George Mason University left little to chance yesterday when Virginia Gov. Charles S. Robb and key state legislators came to call at the state-supported school in Fairfax County.

There was cider in wine glasses, a colorful slide show, even a carpeted step to ease the descent from the guests' air-conditioned bus. "It's the full-court press," said Senate Majority Leader Hunter B. Andrews of Hampton, who was one of the targets of the university's largesse.

The occasion was the governor's capital outlay tour, a rolling show that took the legislators from Richmond to Fairfax to Fredericksburg to hear about new buildings state agencies want to finance in the 1985-86 state budget.

In George Mason's case, that includes $14 million for the second phase of its humanities building to provide offices and classroom space, $3.9 million for a lecture center to provide larger classrooms, and $11.4 million for a science and technology center housing laboratories, offices and classrooms.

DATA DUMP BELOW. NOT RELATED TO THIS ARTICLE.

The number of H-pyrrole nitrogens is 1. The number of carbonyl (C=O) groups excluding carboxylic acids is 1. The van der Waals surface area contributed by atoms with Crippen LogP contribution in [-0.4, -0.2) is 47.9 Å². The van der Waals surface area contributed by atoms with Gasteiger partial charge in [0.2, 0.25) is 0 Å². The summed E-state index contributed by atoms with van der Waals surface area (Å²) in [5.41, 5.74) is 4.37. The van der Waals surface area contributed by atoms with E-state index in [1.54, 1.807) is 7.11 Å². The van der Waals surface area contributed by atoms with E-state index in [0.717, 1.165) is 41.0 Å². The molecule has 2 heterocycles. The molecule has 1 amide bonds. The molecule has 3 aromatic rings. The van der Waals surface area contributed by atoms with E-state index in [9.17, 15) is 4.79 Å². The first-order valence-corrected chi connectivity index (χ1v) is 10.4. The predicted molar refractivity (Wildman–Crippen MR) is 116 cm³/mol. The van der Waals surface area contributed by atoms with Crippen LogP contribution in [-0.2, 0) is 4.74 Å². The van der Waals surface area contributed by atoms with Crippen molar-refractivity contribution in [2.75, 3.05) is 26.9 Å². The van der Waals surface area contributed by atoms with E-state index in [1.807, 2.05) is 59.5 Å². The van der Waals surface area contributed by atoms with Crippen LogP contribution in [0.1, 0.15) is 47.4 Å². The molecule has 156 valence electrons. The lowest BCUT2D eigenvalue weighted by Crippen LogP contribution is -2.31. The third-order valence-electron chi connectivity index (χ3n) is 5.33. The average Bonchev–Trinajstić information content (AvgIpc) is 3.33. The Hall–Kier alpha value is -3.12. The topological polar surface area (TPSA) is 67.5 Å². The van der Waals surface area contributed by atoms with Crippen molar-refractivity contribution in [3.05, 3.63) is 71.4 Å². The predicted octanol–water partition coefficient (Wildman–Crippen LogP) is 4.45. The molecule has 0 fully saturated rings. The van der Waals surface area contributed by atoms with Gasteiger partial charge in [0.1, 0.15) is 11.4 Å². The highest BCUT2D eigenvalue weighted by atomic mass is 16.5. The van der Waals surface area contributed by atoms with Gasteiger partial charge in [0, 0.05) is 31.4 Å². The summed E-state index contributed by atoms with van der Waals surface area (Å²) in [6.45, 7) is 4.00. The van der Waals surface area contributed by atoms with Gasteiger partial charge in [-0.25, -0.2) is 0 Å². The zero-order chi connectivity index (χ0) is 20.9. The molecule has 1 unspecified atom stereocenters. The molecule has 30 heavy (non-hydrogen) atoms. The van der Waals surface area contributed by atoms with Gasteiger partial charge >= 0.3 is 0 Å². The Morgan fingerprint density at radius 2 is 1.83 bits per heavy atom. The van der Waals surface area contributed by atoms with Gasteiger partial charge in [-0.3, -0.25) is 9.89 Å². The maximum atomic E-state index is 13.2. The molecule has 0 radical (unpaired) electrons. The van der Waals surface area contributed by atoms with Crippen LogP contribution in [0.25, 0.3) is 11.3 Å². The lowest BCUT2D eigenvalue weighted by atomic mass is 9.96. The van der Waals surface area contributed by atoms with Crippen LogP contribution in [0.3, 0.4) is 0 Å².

"Those requested buildings address space constraints at George Mason which are so severe that we simply have no flexibility, no margin, no way any longer even to shuffle people about," University President George W. Johnson told the lawmakers yesterday.

The space shortage is so severe that George Mason has only about half the building space called for in state guidelines, Johnson said. George Mason is so short of classroom space, he said, that the school tried to rent area movie theaters for morning classes.

The effect of his presentation was uncertain. "Capital budget tours are historically places where great sums are asked and we listen," said Sen. Dudley J. (Buzz) Emick, a Botetourt County legislator who is among George Mason's critics.

Emick said he is "enthusiastic about part of GMU," but favors educating more Northern Virginia students downstate.

Some downstate legislators like Emick have resisted the Northern Virginia school's growth -- from 4,100 full- and part-time students in 1972 to the current 15,000 -- arguing it comes at the expense of other state schools.

Del. Richard Bagley, the soon-to-retire House Appropriations chairman, said, however, "There's a lot of enthusiasm in Richmond for the growth of George Mason. There's enough to go around for everybody."